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The Day of Reckoning Approaches 1 August 2017

Here we are in August and the NUT 100K is less than three weeks away and the Mountain Lakes 100 is five weeks after that. The time is approaching where the countless hours of running, recovering, and stretching will hopefully pay off and I will complete my first 100K and first 100 mile trail runs. Boo yah?

Ultrarunning Magazine's "Preparing for Your First 100-Mile Race" article is a nice overview of all the thoughts I have been pondering for the past few months and that have been steadily gaining weight as the races approach. The "physical, mental, and logistical challenges" of a 100 miler are really hard to fathom until you are knee deep in the training. It seems impossible to fully comprehend them until you have actually finished a race too. How does my body react to 24 hours of continuous movement? Will one item forgotten at an aid station cause me to drop? Will I mentally reach a state of zen or is the latter half of the race going to involve grimacing and tears? So. Many. Unknowns.

Physically, I think I am doing OK. Last week involved a climb of Mt. Adams, a three hour run, a core workout, and then running the entirety of Wildwood Trail in Forest Park on Friday. This week was supposed to be two short runs with a challenging 40 mile run around Mt. Hood via the Timberline Trail. Sadly, with a serious heat wave hitting Oregon, I am instead doing four 15-mile runs during the early morning hours before going camping for the weekend. There may be one more really long run after the weekend, but then I start my taper prior to the 100K.

The NUT 100K will be treated as both a dress rehearsal for the 100 miler and a training run, albeit a really challenging one. After the NUT, I have five weeks until the Mountain Lakes 100, which should give me time for an adequate recovery and a couple more high mileage weeks before I taper for the final race. If all goes according to plan, of course.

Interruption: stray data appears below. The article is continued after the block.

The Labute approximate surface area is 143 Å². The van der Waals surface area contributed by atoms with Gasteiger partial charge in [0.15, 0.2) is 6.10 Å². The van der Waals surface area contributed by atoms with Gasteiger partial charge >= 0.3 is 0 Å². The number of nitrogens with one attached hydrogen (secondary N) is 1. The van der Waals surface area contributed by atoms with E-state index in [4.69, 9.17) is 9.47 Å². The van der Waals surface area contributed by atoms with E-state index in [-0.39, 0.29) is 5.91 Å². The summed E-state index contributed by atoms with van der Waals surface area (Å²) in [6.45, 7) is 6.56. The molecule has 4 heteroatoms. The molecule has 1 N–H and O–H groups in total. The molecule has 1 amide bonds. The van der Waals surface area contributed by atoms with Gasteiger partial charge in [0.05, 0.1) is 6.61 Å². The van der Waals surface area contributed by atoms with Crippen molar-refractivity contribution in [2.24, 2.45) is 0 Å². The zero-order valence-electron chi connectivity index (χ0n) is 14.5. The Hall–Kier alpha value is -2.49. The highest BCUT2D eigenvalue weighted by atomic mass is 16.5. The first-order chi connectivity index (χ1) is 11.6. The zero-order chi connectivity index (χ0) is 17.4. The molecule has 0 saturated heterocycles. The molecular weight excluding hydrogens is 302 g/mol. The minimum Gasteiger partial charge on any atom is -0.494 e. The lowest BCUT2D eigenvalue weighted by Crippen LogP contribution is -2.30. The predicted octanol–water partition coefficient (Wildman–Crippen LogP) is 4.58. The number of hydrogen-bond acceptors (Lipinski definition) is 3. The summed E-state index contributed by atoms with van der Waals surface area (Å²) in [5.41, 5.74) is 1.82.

Mentally, I am uncertain of my fortitude but cannot imagine what else I can do to prepare. Everything I have done in the past four years has helped increase my mental toughness. The thru-hike, mountaineering, long distance biking, and last year's two self-supported ultras. Combined with this summer's training, my mind is hopefully prepared for handling the physical exhaustion and pain of a 100 miler. Still. 100 miles is no joke. I expect that last 50 miles to have a couple low points.

Logistically. Ah, yes. This one. As the temperatures increased with my mileage during July, issues popped up that reminded me how minor mistakes can cause harsh consequences. My first run with a new ankle brace caused my first blister of the training. During my Wildwood Trail run, I neglected to bring a spare pair of socks, and my sweat drenched socks caused a painful skin crack to form in a toe joint. Being a rather large fellow who prefers cold weather, the summer heat causes me to sweat profusely, which has made hydration supremely difficult as I am losing more than my body can absorb. After a 2% loss, your performance noticeably suffers and I have definitely gone over that limit on warm days even when I am being careful. And then, inexplicably, I once neglected to apply Body Glide and ended up with a bit of unpleasant chafing in, um, sensitive spots.

All of those potential problems (and others) need to be considered when planning aid station strategy as well as what is on my person. Figuring out where spare clothes, spare shoes, food, energy gels, hydration mixes, first aid supplies, body glide, etc. should be picked up is now at the top of my priority list. Long runs where I loop back to the car and use it as an aid station have become testing grounds for potential strategies. With Tina providing crew support for both races, I have started mental gear lists for her supplies and how the exchange of items can run as smoothly as humanely possible. Lest we forget I will be tired and fairly unfit for higher mental functions during these handoffs, so the more figured out beforehand the better.


That is where my preparations stand. It's been an interesting experience preparing to run these long distances. The time commitment is immense and I am not sure how I could have pulled this off if I was employed. Also, the expense is much higher than my typical running routine. I wear out a pair of shoes every month and energy gels/bars are always bought on sale as I can easily consume 4-8 on a single run, which adds up quick. The low level exhaustion that besets you most days feels a bit stifling too. Caffeine has greatly assisted me for when I try to code the afternoon following a long, morning run.

Still, I think it will be worth it. There are similarities to a thru-hike with the amount of time you spend on trails, the meticulous foot care, and the ravenous need for food. Having done a long trail where I was pushing myself to do miles every single day for months, now I am seeing how far I can push myself in one go. Like the article says, the enormity of the challenge drives us to sign up, but the deeper understanding of ourselves and what we can accomplish is what makes it worthwhile.